Keep your eye out for the #elktour DVD over on huntography.com! Watch PSE’s Emily Anderson and Dustin Jones hunt elk DIY style on our amazing public lands in the Western United States. Huntography also films a deer hunting DVD called #deertour which you will be able to watch PSE’s Will Jenkins hunt whitetails. Huntography…filming America’s hunters, one at a time!

To learn more about PSE’s top quality bows and bowhunting accessories, click here.


PSE’s Will Jenkins Says Don’t Stop Now!


By Will Jenkins
http://www.thewilltohunt.com/

Target Practice

Target Practice

Practicing that is! If you’re still toting a bow into the woods it’s likely you’ve been spending a lot of your spare time hunting rather than practicing. When really there’s no more important time to practice then right now for several reasons. If you haven’t had a very successful season have you even shot lately? Is your form staying consistent? After dragging your bow through the woods has anything shifted?

I’ll start with perhaps the one thing that is most likely to screw up your hunt if you aren’t currently practicing and it really doesn’t have to do with lack of practice. If you’ve been walking miles through the woods carrying a bow sending it up and down a pull rope from your tree stand or letting it bounce around in your truck things may have shifted. Even if you take every precaution before season tightening everything down to make sure it doesn’t move, it still can.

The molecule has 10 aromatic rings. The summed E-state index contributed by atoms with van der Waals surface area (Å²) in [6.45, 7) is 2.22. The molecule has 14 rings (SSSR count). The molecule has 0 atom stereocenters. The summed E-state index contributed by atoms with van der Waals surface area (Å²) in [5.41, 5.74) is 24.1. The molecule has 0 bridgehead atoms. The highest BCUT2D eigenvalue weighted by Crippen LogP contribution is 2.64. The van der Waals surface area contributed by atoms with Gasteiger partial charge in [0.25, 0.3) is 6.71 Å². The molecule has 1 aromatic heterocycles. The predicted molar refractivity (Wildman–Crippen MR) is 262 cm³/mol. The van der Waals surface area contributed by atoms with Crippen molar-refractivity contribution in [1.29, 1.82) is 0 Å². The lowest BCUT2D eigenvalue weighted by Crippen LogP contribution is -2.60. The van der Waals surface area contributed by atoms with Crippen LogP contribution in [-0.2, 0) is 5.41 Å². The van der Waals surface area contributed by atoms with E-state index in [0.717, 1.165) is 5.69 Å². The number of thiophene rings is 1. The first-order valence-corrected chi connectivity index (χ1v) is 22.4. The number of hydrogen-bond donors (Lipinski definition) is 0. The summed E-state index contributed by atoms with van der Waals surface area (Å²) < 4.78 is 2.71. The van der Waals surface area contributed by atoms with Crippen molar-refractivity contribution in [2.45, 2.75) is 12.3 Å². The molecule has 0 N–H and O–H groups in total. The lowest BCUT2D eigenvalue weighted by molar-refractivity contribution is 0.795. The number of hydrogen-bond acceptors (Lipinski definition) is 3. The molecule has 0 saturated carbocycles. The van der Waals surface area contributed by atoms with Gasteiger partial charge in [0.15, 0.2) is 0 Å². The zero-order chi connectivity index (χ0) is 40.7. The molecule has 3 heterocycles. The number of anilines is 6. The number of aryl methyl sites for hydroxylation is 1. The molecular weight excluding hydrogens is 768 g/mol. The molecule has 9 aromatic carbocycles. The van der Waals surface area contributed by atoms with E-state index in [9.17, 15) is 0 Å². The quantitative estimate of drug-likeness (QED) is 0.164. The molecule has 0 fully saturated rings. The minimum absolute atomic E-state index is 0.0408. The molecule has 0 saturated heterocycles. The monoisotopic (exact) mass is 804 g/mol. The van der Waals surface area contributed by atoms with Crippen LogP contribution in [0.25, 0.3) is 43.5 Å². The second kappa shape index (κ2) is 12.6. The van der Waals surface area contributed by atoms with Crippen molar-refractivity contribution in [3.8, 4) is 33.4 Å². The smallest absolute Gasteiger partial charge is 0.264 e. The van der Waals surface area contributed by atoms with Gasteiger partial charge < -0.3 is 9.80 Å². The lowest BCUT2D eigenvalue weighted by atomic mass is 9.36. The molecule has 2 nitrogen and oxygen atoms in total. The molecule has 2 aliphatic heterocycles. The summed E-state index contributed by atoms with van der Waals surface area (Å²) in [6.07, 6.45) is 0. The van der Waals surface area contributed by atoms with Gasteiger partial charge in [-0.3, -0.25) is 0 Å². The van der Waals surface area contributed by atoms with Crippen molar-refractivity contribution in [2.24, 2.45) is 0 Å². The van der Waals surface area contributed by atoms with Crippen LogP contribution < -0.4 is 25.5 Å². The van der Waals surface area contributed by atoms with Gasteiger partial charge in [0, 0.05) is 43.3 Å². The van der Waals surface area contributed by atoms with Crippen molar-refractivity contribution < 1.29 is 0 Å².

3D Practice Photo taken By Mark Huelsing

3D Practice Photo taken By Mark Huelsing

If there’s ever a time to practice on a 3D target it’s now. I don’t stand in the yard flinging dozens of arrows like I might do over the summer because my free time is a little short this time of year but I do try to put 5-7 arrows into a 3D target a couple of times per week. This makes sure that my form and my bow are consistent and I’m practicing shooting at the same target I hope to encounter in the woods. When hunting I don’t usually shoot more than one arrow, so I focus on making my first shot the best it can be and see how it ends up. I usually take my first shot at 20 yards because that is my most likely shot in the woods. Then I take a shot at 30, 40 and 50 yards then if time allows another shot back down at each distance back down to 20. So at most right there I’m sending 7 arrows out at varying distances and keeping check of my for the whole way.

PSE's Will Jenkins Tree Stand

PSE’s Will Jenkins Tree Stand

This quick practice a couple of times per week helps me ensure that my bow is in good shape, my form is consistent and it definitely helps my confidence when headed to the stand. I also try to mix in some shots from a tree stand in my back yard just to make sure that I’m still hitting where I think when shooting from elevation. While we’re heading into the end of the season, if you’re still carrying a bow to the woods it’s no time to get lazy and stop practicing!

Will Jenkins is creator of TheWilltoHunt.com and Harnesses For Hunters. He’s an avid outdoorsman who enjoys sharing his experiences through his blog. He also writes for Bow Adventures e-Magazine and is a member of the Professional Outdoor Media Association.< em>Will lives in Central Virginia with his wife and two kids. He hunts in Virginia and Maryland but has dreams of heading west to hunt Elk and Mule Deer.